Minister gives update on Covid vaccination passport usage

Cabinet Minister Michael Gove said the introduction of Covid-19 coronavirus status certification in the UK – informally known as vaccine passports – could help “economic and social life return … faster”.

However, Mr Gove also said there is no “iron” link between the June 21 date, which is slated for the next stage of the roadmap outside the lockdown, and the possible introduction of Covid status certification.

Currently, people in England can use the NHS app to prove their covid vaccine status.

Mr. Gove, who conducts an effectiveness review of certificates for people who have been encountered or tested negative for coronavirus, told the Commons Public Administration and Constitutional Affairs Committee, “We have examined every stage where impact certification may or may not be present could not have on the economy.

“In a nutshell, if we want to see the restoration of Premier League football, which I certainly do, then we want to, and in fact Premier League teams would also like to have their stadiums full to their maximum Capacity.

“Certification can play a role if the alternative is, for example, social distancing and other forms of restrictions, such as social distancing. B. Crowd capacity constraints to continue.

“With that in mind, and this is just one example, using certification and investing in this infrastructure would allow the country’s economic and social life to return faster and more safely.”

Mr Gove said there was a “frictional cost” associated with certification as testing would have to continue for those who had not been vaccinated.

When asked how well balanced he thought the costs and benefits of such a system were, he replied: “Well balanced.”

The advantages of the Covid status certification – so-called domestic “vaccination passports” – would have to be weighed against the “annoyance factor” of its implementation.

The UK has been investigating Israel’s “Green Pass” model, which was recently suspended due to the high uptake of vaccinations in the country.

Mr Gove told the Committee on Public Administration and Constitutional Affairs that the introduction of a similar system in the UK was “always on purpose”, “for a limited period of time”.

A review of the possible use of Covid status certification, which includes not only details about the vaccine but also whether someone has a negative test result, should be reported this month. However, this review was postponed until after the Commons returned from a hiatus in the week of June 7th.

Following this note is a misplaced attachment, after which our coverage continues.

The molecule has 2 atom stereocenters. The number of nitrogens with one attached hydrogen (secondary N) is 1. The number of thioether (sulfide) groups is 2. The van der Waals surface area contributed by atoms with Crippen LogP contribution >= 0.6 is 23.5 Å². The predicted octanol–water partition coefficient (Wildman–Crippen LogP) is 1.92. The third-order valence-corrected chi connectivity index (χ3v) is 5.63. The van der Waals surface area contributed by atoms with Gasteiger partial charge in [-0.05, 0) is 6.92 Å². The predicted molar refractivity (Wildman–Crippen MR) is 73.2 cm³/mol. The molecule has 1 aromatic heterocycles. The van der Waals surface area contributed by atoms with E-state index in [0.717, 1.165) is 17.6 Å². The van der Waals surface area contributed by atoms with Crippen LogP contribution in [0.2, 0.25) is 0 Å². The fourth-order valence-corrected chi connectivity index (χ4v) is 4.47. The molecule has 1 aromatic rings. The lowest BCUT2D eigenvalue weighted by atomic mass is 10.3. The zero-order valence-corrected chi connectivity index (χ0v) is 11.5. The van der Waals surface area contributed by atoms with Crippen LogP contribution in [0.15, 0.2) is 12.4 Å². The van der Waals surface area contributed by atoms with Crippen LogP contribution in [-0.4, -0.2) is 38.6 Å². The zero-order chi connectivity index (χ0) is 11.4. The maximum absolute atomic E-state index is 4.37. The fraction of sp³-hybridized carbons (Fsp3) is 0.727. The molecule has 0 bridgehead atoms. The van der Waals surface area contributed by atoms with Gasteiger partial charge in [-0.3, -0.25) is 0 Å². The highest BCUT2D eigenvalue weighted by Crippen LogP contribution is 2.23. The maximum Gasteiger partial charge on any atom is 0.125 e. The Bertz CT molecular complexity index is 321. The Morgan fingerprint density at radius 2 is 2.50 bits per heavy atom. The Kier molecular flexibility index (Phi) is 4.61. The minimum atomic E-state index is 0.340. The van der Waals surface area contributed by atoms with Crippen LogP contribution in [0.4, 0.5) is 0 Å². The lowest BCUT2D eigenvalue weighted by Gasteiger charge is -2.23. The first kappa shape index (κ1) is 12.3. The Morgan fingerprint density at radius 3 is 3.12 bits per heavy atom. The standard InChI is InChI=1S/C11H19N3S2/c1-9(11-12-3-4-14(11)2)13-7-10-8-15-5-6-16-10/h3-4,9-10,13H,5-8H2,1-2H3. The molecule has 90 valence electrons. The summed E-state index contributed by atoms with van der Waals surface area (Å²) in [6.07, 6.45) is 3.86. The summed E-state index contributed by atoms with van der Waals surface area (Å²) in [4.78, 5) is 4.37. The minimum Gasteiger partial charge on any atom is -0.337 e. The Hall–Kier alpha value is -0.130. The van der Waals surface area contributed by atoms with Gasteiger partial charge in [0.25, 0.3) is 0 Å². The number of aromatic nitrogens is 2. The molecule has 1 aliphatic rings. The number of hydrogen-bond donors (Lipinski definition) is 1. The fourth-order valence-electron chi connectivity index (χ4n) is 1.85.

Mr. Gove said there were “some important pre-eminent factors” to consider.

He said the possible introduction of the passes would not be linked to the next stage of the timetable until June 21 at the earliest.

Mr Gove said there was no “iron” connection between the June 21 date, which is slated for the next stage of the roadmap outside of lockdown, and the possible introduction of Covid status certification.

The cabinet minister told MPs: “People rightly linked the Covid status certification to the fourth stage. There is no absolutely necessary inviolable connection between the two.

“But of course, if we are thinking about reopening in the fourth phase, people will understandably want to know what our approach to certification will be and how it will work.”

Mr Gove said the advantages of a system must be weighed against the disadvantages.

“You can never make a place or activity completely safe and … even two doses of the vaccine doesn’t automatically vaccinate someone completely against the risk of infection, transmission or even disease.

“This drastically reduces the risk. When people can be trusted to have been vaccinated or otherwise immune at a venue, or have recently received a valid test confirming their negative status, you can know that that venue is safer.

“On the other hand, of course, there must be the question of the costs and indeed of the … annoyance factor that the certification brings with it, so there must always be a balance between the two.”

Mr Gove also said there is no “iron” connection between the June 21 date, which is slated for the next stage of the roadmap outside the lockdown, and the possible introduction of Covid status certification.

The cabinet minister told MPs: “People rightly linked the Covid status certification to the fourth stage. There is no absolutely necessary inviolable connection between the two.

“But of course, if we are thinking about reopening in the fourth phase, people will understandably want to know what our approach to certification will be and how it will work.”

Mr Gove said the advantages of a system must be weighed against the disadvantages.

“You can never make a place or activity completely safe and … even two doses of the vaccine doesn’t automatically vaccinate someone completely against the risk of infection, transmission or even disease.

“This drastically reduces the risk. When people can be trusted to have been vaccinated or otherwise immune at a venue, or have recently received a valid test confirming their negative status, you can know that that venue is safer.

“On the other hand, of course, there must be the question of the costs and indeed of the … annoyance factor that the certification brings with it, so there must always be a balance between the two.”

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